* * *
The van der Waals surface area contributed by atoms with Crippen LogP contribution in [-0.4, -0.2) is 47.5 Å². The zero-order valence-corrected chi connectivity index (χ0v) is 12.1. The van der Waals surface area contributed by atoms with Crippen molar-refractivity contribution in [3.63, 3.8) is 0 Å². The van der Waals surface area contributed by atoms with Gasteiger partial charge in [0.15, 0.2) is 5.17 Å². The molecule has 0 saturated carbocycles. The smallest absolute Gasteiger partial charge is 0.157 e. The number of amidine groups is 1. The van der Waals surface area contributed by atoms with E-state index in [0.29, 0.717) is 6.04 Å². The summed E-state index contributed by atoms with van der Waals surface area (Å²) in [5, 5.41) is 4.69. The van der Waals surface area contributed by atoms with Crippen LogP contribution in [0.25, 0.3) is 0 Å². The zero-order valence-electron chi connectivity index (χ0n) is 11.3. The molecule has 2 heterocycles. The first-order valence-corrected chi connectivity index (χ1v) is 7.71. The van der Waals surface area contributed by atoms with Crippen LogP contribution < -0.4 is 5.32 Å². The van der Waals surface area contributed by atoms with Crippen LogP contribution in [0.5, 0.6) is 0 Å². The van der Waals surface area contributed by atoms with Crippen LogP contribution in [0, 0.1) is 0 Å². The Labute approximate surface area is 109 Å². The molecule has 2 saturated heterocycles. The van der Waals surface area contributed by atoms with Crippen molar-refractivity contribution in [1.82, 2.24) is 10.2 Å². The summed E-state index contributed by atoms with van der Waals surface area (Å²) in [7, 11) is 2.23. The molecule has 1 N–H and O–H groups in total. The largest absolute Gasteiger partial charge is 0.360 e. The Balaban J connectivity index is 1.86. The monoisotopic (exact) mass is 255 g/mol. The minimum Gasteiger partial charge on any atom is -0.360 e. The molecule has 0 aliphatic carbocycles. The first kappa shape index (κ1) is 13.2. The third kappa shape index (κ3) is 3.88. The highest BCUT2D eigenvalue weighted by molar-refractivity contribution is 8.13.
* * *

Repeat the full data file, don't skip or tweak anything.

The van der Waals surface area contributed by atoms with Crippen LogP contribution in [-0.4, -0.2) is 47.5 Å². The zero-order valence-corrected chi connectivity index (χ0v) is 12.1. The van der Waals surface area contributed by atoms with Crippen molar-refractivity contribution in [3.63, 3.8) is 0 Å². The van der Waals surface area contributed by atoms with Gasteiger partial charge in [0.15, 0.2) is 5.17 Å². The molecule has 0 saturated carbocycles. The smallest absolute Gasteiger partial charge is 0.157 e. The number of amidine groups is 1. The van der Waals surface area contributed by atoms with E-state index in [0.29, 0.717) is 6.04 Å². The summed E-state index contributed by atoms with van der Waals surface area (Å²) in [5, 5.41) is 4.69. The van der Waals surface area contributed by atoms with Crippen LogP contribution in [0.25, 0.3) is 0 Å². The zero-order valence-electron chi connectivity index (χ0n) is 11.3. The molecule has 2 heterocycles. The first-order valence-corrected chi connectivity index (χ1v) is 7.71. The van der Waals surface area contributed by atoms with Crippen LogP contribution < -0.4 is 5.32 Å². The van der Waals surface area contributed by atoms with Crippen LogP contribution in [0.5, 0.6) is 0 Å². The van der Waals surface area contributed by atoms with Crippen LogP contribution in [0, 0.1) is 0 Å². The Labute approximate surface area is 109 Å². The molecule has 2 saturated heterocycles. The van der Waals surface area contributed by atoms with Crippen molar-refractivity contribution in [1.82, 2.24) is 10.2 Å². The summed E-state index contributed by atoms with van der Waals surface area (Å²) in [7, 11) is 2.23. The molecule has 1 N–H and O–H groups in total. The largest absolute Gasteiger partial charge is 0.360 e. The Balaban J connectivity index is 1.86. The monoisotopic (exact) mass is 255 g/mol. The minimum Gasteiger partial charge on any atom is -0.360 e. The molecule has 0 aliphatic carbocycles. The first kappa shape index (κ1) is 13.2. The third kappa shape index (κ3) is 3.88. The highest BCUT2D eigenvalue weighted by molar-refractivity contribution is 8.13.